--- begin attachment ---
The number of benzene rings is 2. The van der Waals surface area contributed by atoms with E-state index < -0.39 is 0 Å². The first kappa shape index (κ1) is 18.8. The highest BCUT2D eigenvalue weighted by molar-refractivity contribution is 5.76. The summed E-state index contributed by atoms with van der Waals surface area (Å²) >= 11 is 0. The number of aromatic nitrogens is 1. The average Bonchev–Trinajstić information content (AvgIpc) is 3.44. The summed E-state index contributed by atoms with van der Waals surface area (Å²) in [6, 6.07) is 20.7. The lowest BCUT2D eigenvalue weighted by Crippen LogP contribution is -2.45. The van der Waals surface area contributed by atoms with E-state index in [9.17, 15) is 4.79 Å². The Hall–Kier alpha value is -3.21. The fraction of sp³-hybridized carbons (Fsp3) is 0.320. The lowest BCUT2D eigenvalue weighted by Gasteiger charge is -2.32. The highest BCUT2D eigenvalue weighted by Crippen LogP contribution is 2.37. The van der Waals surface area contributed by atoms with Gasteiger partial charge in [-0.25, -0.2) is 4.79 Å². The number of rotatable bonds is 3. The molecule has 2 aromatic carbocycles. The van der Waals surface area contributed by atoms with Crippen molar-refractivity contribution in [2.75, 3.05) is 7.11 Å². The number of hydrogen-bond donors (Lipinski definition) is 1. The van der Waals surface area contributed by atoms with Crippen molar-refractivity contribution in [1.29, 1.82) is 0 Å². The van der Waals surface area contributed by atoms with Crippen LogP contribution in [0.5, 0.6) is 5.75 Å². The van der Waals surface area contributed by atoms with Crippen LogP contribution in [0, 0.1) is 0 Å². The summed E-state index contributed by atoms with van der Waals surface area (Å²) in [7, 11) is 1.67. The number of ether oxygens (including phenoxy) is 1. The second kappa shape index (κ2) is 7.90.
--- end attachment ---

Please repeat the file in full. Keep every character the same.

The number of benzene rings is 2. The van der Waals surface area contributed by atoms with E-state index < -0.39 is 0 Å². The first kappa shape index (κ1) is 18.8. The highest BCUT2D eigenvalue weighted by molar-refractivity contribution is 5.76. The summed E-state index contributed by atoms with van der Waals surface area (Å²) >= 11 is 0. The number of aromatic nitrogens is 1. The average Bonchev–Trinajstić information content (AvgIpc) is 3.44. The summed E-state index contributed by atoms with van der Waals surface area (Å²) in [6, 6.07) is 20.7. The lowest BCUT2D eigenvalue weighted by Crippen LogP contribution is -2.45. The van der Waals surface area contributed by atoms with E-state index in [9.17, 15) is 4.79 Å². The Hall–Kier alpha value is -3.21. The fraction of sp³-hybridized carbons (Fsp3) is 0.320. The lowest BCUT2D eigenvalue weighted by Gasteiger charge is -2.32. The highest BCUT2D eigenvalue weighted by Crippen LogP contribution is 2.37. The van der Waals surface area contributed by atoms with Gasteiger partial charge in [-0.25, -0.2) is 4.79 Å². The number of rotatable bonds is 3. The molecule has 2 aromatic carbocycles. The van der Waals surface area contributed by atoms with Crippen molar-refractivity contribution in [2.75, 3.05) is 7.11 Å². The number of hydrogen-bond donors (Lipinski definition) is 1. The van der Waals surface area contributed by atoms with Crippen molar-refractivity contribution in [1.29, 1.82) is 0 Å². The van der Waals surface area contributed by atoms with Crippen LogP contribution in [0.5, 0.6) is 5.75 Å². The van der Waals surface area contributed by atoms with Crippen LogP contribution in [0, 0.1) is 0 Å². The summed E-state index contributed by atoms with van der Waals surface area (Å²) in [7, 11) is 1.67. The number of ether oxygens (including phenoxy) is 1. The second kappa shape index (κ2) is 7.90.